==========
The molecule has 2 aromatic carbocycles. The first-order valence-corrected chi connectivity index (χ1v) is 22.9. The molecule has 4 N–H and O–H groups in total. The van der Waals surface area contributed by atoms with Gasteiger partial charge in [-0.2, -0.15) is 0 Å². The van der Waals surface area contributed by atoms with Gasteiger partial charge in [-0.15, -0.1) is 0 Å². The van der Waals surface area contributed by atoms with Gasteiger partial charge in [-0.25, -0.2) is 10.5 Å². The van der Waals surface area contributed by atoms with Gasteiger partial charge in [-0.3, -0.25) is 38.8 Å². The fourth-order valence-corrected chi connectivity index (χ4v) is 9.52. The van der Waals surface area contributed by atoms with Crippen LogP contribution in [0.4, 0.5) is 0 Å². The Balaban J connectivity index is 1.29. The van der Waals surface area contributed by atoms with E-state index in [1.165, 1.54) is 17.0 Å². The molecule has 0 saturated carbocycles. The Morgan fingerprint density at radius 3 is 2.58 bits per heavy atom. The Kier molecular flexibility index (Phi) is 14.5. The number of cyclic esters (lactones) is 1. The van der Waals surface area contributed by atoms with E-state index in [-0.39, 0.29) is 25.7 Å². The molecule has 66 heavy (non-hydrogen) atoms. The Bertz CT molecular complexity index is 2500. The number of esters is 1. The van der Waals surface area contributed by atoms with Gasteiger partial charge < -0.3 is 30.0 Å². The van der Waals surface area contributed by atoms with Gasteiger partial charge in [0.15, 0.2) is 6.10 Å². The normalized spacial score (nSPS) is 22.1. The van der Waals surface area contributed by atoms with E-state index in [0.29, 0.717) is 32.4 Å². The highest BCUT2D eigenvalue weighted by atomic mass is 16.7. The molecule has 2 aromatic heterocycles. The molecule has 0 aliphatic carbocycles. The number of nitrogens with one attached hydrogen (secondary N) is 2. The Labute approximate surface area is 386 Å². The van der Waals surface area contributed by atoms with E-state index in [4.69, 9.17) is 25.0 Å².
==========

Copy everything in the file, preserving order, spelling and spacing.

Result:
The molecule has 2 aromatic carbocycles. The first-order valence-corrected chi connectivity index (χ1v) is 22.9. The molecule has 4 N–H and O–H groups in total. The van der Waals surface area contributed by atoms with Gasteiger partial charge in [-0.2, -0.15) is 0 Å². The van der Waals surface area contributed by atoms with Gasteiger partial charge in [-0.15, -0.1) is 0 Å². The van der Waals surface area contributed by atoms with Gasteiger partial charge in [-0.25, -0.2) is 10.5 Å². The van der Waals surface area contributed by atoms with Gasteiger partial charge in [-0.3, -0.25) is 38.8 Å². The fourth-order valence-corrected chi connectivity index (χ4v) is 9.52. The van der Waals surface area contributed by atoms with Crippen LogP contribution in [0.4, 0.5) is 0 Å². The Balaban J connectivity index is 1.29. The van der Waals surface area contributed by atoms with E-state index in [1.165, 1.54) is 17.0 Å². The molecule has 0 saturated carbocycles. The Morgan fingerprint density at radius 3 is 2.58 bits per heavy atom. The Kier molecular flexibility index (Phi) is 14.5. The number of cyclic esters (lactones) is 1. The van der Waals surface area contributed by atoms with E-state index in [-0.39, 0.29) is 25.7 Å². The molecule has 66 heavy (non-hydrogen) atoms. The Bertz CT molecular complexity index is 2500. The number of esters is 1. The van der Waals surface area contributed by atoms with Gasteiger partial charge < -0.3 is 30.0 Å². The van der Waals surface area contributed by atoms with Gasteiger partial charge in [0.15, 0.2) is 6.10 Å². The normalized spacial score (nSPS) is 22.1. The van der Waals surface area contributed by atoms with E-state index in [0.29, 0.717) is 32.4 Å². The highest BCUT2D eigenvalue weighted by atomic mass is 16.7. The molecule has 2 aromatic heterocycles. The molecule has 0 aliphatic carbocycles. The number of nitrogens with one attached hydrogen (secondary N) is 2. The Labute approximate surface area is 386 Å². The van der Waals surface area contributed by atoms with E-state index in [4.69, 9.17) is 25.0 Å².